I can appreciate the FDA's interest in reaching the public more directly with its messages.
But WebMD has turned over its "channel" - some of it marked "news" - to a government agency. Should journalists "partner" with a government agency for news and information?
And they boast that "Since the launch, over 150,000 consumers have accessed the FDA destination on WebMD ... The FDA's consumer information is also available through WebMD the Magazine, distributed ten times a year and reaching an additional 11 million consumers with each issue."
And I would remind the FDA that, while there may not be any ads on the FDA pages of the WebMD site, users are just a link away from ads on WebMD material. I just visited and quickly found myself viewing ads for drugs for fibromyalgia, depression, coronary artery disease and others. Is that appropriate for the FDA?
Something doesn't feel right about this - for either party - or for the public.
Sandy Szwarc of the Junkfood Science blog looked at this in greater detail when the partnership was first announced in December.
A new study suggests less-invasive keyhole surgery for prostate cancer may mean a higher risk for lasting incontinence and impotence when compared with traditional surgery.
Laparoscopic, or keyhole, surgery is increasingly chosen by men having a cancerous prostate removed. And often it involves the highly marketed da Vinci robotics system. Da Vinci's popularity has been rising even though there's never been a rigorous head-to-head comparison between it and standard surgery.
"There's been a rapid adoption of this relatively new technique," said the study's lead author Dr. Jim Hu of Brigham and Women's Hospital in Boston. The results add to confusion around prostate cancer treatment. It's not clear that either surgery is superior to radiation alone or watchful waiting, which means simply monitoring the prostate for changes.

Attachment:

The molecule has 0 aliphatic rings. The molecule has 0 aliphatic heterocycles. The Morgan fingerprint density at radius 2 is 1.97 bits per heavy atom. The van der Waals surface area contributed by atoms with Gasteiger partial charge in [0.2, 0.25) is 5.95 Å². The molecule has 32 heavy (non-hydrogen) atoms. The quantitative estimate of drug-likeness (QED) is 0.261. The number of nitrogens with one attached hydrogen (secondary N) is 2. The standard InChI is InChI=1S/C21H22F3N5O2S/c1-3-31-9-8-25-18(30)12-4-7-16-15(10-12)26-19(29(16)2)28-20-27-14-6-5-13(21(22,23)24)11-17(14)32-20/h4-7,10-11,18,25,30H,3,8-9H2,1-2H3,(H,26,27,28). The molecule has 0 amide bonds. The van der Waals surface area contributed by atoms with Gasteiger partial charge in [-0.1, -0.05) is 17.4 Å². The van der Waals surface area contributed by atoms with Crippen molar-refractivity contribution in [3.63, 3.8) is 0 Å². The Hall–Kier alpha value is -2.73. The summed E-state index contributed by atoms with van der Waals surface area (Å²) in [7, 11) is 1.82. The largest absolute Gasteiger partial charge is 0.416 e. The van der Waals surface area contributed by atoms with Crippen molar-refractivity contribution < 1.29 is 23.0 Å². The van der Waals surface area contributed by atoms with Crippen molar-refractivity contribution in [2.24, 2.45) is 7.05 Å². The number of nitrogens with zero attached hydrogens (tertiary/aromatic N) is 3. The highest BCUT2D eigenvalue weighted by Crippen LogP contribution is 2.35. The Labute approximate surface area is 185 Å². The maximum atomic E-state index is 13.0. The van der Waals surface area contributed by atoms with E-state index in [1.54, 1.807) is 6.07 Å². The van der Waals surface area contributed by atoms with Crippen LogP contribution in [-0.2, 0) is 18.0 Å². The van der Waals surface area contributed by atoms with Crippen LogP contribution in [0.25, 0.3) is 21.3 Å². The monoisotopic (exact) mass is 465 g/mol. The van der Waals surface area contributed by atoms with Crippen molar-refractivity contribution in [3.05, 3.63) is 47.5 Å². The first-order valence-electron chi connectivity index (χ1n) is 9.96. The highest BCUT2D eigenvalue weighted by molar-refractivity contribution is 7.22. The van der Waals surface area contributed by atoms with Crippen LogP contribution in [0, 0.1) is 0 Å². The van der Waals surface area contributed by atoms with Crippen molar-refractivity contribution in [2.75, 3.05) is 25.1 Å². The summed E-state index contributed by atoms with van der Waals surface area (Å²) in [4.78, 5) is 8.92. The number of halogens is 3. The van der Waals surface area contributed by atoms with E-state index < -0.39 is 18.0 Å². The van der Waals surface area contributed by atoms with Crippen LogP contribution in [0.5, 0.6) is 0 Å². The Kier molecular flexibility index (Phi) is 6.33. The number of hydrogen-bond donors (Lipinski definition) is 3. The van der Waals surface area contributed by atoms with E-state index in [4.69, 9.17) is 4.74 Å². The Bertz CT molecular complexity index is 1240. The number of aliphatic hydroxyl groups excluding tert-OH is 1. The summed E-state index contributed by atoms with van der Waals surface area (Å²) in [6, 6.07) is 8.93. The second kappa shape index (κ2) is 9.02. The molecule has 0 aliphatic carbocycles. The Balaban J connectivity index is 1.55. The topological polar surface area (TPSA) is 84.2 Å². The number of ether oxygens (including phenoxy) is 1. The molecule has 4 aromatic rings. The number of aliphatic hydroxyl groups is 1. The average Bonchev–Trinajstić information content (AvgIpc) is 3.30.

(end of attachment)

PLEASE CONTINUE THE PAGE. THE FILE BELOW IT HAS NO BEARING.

I love the photo of the billboard attached to the linked story.
....is promoting drugs for drugmakers.
Read Dan Carlat's latest on how Lilly is pushing its fibromyalgia drug through CVS Caremark.
See this Sunday Boston Globe magazine article. Excerpt:
This month, like every October, a sea of pink ribbons washes over products from sneakers to snacks. While the effort raises research dollars, it leaves some breast cancer survivors feeling that companies are profiting from their pain.
Image from the Globe:
A Madison, WI television station has offered to showcase doctors who pay for advertising as the top experts in their fields, according to the AP. Excerpt:
WKOW 27, an ABC affiliate, sent letters to doctors and clinic managers last month soliciting help to create "a local source for credible, consumer information on health specialties." The letter describing the "unique marketing initiative" didn't specify when the programming would run, which left some readers believing it would be on news shows.
"There's a lot of money to be made in owning imaging machines," said Dr. Richard Strax, president of the Texas Radiological Society. "You can buy a relatively inexpensive second- or third-hand MRI machine for a few hundred thousand dollars and make millions on it."
"Today we can't even tell you how many MRI machines are in Texas, who owns them, what condition they're in and what quality of scans they're turning out," Ron Luke, health policy chairman of the Texas Association of Business, told state lawmakers this year. "That doesn't sound like we're very bright, does it?"
For three sessions, radiologists and doctors have fought in the Texas Legislature over the issue of self-referral. This year's legislation, backed by radiologists and business lobbyists, would have required licensing and accreditation of imaging machines, along with a year-long state study of the extent of self-referral by physicians. But it failed.
Proponents of the legislation say opponents are driven by financial motives. Imaging has become a "lifeline" for many doctors, said Dr. Cynthia Sherry, past president of the Texas Radiological Society.
"It's all about the money, OK? Those very doctors opposed to this are the ones participating in it," Sherry said.
An 1,800-word story on a vital health policy topic. Wow, do we need more like this. Ten gallon hats off to the Dallas Morning News.